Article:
How to successfully run a media tour: a checklist
I love a challenge, which is probably a good thing since PR is one of those industries that always keeps you on your toes. By their very nature, PR professionals are characteristically organised, switched on and ready to tackle anything head on. And no situation truly challenges those skillsets to the fullest than event management; be it media tour, press launch or trade show.
Given my penchant for a challenge, you can probably imagine that I jumped at the chance to manage a media tour for Babel client NETSCOUT, a leader in business assurance solutions, across 3 countries, visiting 4 cities in 5 days. The aim of the activity was to build the company’s profile in three key markets – France, Germany and the UK. Co-ordinating with partner agencies, we arranged 29 briefings, clocked up a serious number of air miles for the spokespeople involved and boosted awareness of NETSCOUT within those regions. With the tour a resounding success, here is a checklist of things to consider when planning a media tour.
- You can never have too many lists
Media tours take a serious amount of planning. Being able to understand how the moving parts fit together and juggle them successfully is vital. Therefore keeping lists of salient information – journalists, flight times, hotels, taxi services, phone numbers, key dates and timelines – makes it a heck of a lot easier. You may well see spreadsheets burned into your eyelids when you close your eyes at night, but you will be able to sleep safe in the knowledge that no balls are being dropped.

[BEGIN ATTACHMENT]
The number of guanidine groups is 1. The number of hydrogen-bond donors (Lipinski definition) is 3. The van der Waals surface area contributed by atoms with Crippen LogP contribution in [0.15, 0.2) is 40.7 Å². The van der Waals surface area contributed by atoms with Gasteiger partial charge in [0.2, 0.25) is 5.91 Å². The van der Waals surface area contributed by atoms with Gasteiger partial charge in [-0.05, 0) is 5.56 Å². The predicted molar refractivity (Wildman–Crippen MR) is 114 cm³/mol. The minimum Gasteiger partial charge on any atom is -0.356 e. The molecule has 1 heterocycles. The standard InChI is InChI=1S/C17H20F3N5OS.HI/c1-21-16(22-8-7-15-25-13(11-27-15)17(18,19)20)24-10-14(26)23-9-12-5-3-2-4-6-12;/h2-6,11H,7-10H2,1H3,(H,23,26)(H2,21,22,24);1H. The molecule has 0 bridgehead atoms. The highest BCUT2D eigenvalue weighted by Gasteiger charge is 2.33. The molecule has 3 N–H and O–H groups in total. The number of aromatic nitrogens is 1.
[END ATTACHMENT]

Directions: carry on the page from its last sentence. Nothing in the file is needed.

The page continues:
- Tell a story
There are no two ways about it – journalists are becoming busier and busier. With increasingly smaller teams and tighter deadlines, for a journalist justifying taking time out of the office to meet with a company face-to-face is difficult. You need to have an answer to ‘Why should I meet with your client?’ and ‘because they’re here for the day’ is never going to cut it. Before you even start pitching, take time to craft a compelling and relevant story that will be genuinely interesting to the media you’re looking to target. When it comes to a tour taking place across multiple regions, it’s especially important to make sure each market has something compelling to say.
- There is no such thing as over communicating
Working in a tight knit team to take on an event is one thing, but when you are working with multiple teams in different countries, language barriers and cultural differences can mean things get lost in translation. Prompt and clear communication then becomes all the more important. Assume nothing. Make sure every detail is shared with the entire team and that there is a written record of it. It is the surest way of avoiding crossed wires and making sure the tour run smoothly.
- Keep calm
When it comes to event planning it is inevitable that, at times, you will experience slightly higher blood pressure! Succumbing to stress helps no one, least of all your clients. They need you to keep your cool and expertly handle any problems that arise. Accept that some things are out of your control. As much as it may pain you to admit it, there is little you can personally do to avoid or prevent a British Airways flight cancellation. Make sure you have contingency plans where possible and build time buffers into the schedule to ensure that if something does go awry, you can deal with it in the most effective way possible.
- Take it all in
A media tour is great opportunity to meet with executives within the client organisation that you perhaps wouldn’t otherwise have the chance to speak to. As a result, it’s in these instances that you will likely pick up valuable nuggets of information. Take some time out from the running around to spend time with your client, listen to what they have to say and not only will you enjoy what you are doing that little bit more, but it will equip you with the pitching ammunition required to sustain media relations efforts for many months after the tour has finished.
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